The meta-analysis by Chen et al. (2016) claimed, based on nine studies, that sling exercise training treatment has a superior effect of improving the functional independence than the existing rehabilitation treatments. The functional independence of the participant was measured using Barthel index score, which can be used as the same measure as FIM (Prodinger et al., 2017). The Wee-FIM used in this study is a tool which was modified from FIM to be used for children, so it has the same evaluation items, differing only in target age. Thus, the before-and-after significant difference of the experimental group in the score of the daily living activities shown in the result of this study can be interpreted as the result that is consistent with that of the precedent study. The sling reduces the weight bearing of parts of the body so that even those who lack motor ability can actively participate in the exercise and control their own movements while having the opportunity to train for proprioception and neuromuscular control (Choi and Kang, 2013). Thus, it can be said that more efficient and functional active exercise is possible (Jung and Choi, 2019). Since the sling exercise is conducted based on positive participation, it can be helpful to improve the function and the quality of life as well as the static posture alignment (Mau-Moeller et al., 2014).
As such, the results of this study suggest that the sling exercise program for trunk stabilization is effective in improving children’s balance and body activities, and the results may emphasize the importance of active treatment participation and trunk control in the treatment of children with spastic cerebral palsy and recommend the application of sling exercise program for children who lack trunk stability. Also, according to the result of this study, the active treatment approach has a higher connection to the functional areas of the physical activity than the passive one. This can be deemed to be meaningfully applicable to children with disabilities who have limitations on the social engagement because of taking more time to do self-management in daily life.
However, the participant is a child with spastic cerebral palsy, so it is difficult to apply this to all types of cerebral palsy, and among the children with spastic cerebral palsy accounting for 60% to 70% of the entire children with cerebral palsy, only the children who fall into GMFCS level III to IV were selected as the participant, and thus it is difficult to make a generalization and interpretation because of the small number of participants. In addition, due to environmental and ethical issues, it was difficult to completely control the participant’s treatment at other institutions because the experiment was designed as a quasi-experimental design. In the future, it is expected that observation over time or studies targeting children with more various types of cerebral palsy will continue to provide evidence for the development of a more systematic sling exercise program and an active treatment approach.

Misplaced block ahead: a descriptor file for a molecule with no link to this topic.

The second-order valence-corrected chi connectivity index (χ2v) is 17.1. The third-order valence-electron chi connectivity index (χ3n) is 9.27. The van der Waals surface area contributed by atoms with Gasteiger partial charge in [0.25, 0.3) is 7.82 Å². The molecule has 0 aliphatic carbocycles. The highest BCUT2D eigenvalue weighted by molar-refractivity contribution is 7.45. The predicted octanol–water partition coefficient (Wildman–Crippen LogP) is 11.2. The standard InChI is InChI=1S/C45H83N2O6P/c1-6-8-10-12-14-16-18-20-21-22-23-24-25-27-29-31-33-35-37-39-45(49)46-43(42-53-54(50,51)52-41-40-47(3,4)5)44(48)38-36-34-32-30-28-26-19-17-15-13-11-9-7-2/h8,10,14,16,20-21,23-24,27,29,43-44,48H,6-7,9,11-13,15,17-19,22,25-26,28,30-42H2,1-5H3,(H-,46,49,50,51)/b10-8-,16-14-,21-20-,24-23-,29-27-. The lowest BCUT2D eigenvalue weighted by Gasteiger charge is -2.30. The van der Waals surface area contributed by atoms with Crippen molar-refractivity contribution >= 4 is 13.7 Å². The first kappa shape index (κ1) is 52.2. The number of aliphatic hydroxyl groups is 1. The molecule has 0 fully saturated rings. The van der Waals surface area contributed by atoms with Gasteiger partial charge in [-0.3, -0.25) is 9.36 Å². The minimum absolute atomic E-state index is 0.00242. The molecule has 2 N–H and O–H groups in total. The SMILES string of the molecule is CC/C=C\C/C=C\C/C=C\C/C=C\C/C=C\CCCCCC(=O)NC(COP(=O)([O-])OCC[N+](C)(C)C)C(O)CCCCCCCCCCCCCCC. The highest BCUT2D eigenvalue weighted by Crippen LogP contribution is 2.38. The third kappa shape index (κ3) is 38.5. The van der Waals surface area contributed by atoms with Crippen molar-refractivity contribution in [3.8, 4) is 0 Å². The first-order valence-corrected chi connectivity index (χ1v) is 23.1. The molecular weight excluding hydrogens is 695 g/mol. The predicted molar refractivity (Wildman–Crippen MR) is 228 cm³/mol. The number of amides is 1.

The authors received no financial support for this article.



No potential conflict of interest relevant to this article was reported.


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Table 1
Sling exercise program
Exercise Position Exercise program
Warm-up exercise (5 min) Hook-lying Pelvic posterior tilt exercise in the hook-lying position for activate the abdominal and trunk muscles.

Main exercise (30 min) Prone on elbow The knee is supported by a sling, and a foam roller is positioned at the abdomen to induce stability of the shoulder joint and stabilization of the trunk.
Quadruped To reduce weight load a sling is applied to the trunk, quadruped position is maintained with quadruped motions are performed repeatedly.
Kneel stand Support forearm on the platform connected to the sling, and tilt body forward, hold the position for 3–5 sec to contract the stabilizing muscles, and then returns to the starting position.
Sitting Hold the handle with both hands on the platform and the therapist pushes the platform forward, inducing pelvic anterior and posterior tilt as well as head and trunk equilibrium reactions.

Cool-down exercise (5 min) Supine In the supine position, flex the hips and knees and hold the knees with two hands. Then take deep breaths while relaxing the shoulders, abdomen, and lower back.
Table 2
General characteristics of each group
Characteristic Experimental (n=6) Control (n=6) Z P-value
Gender 0.00 1.00
 Male 2 (33) 2 (33)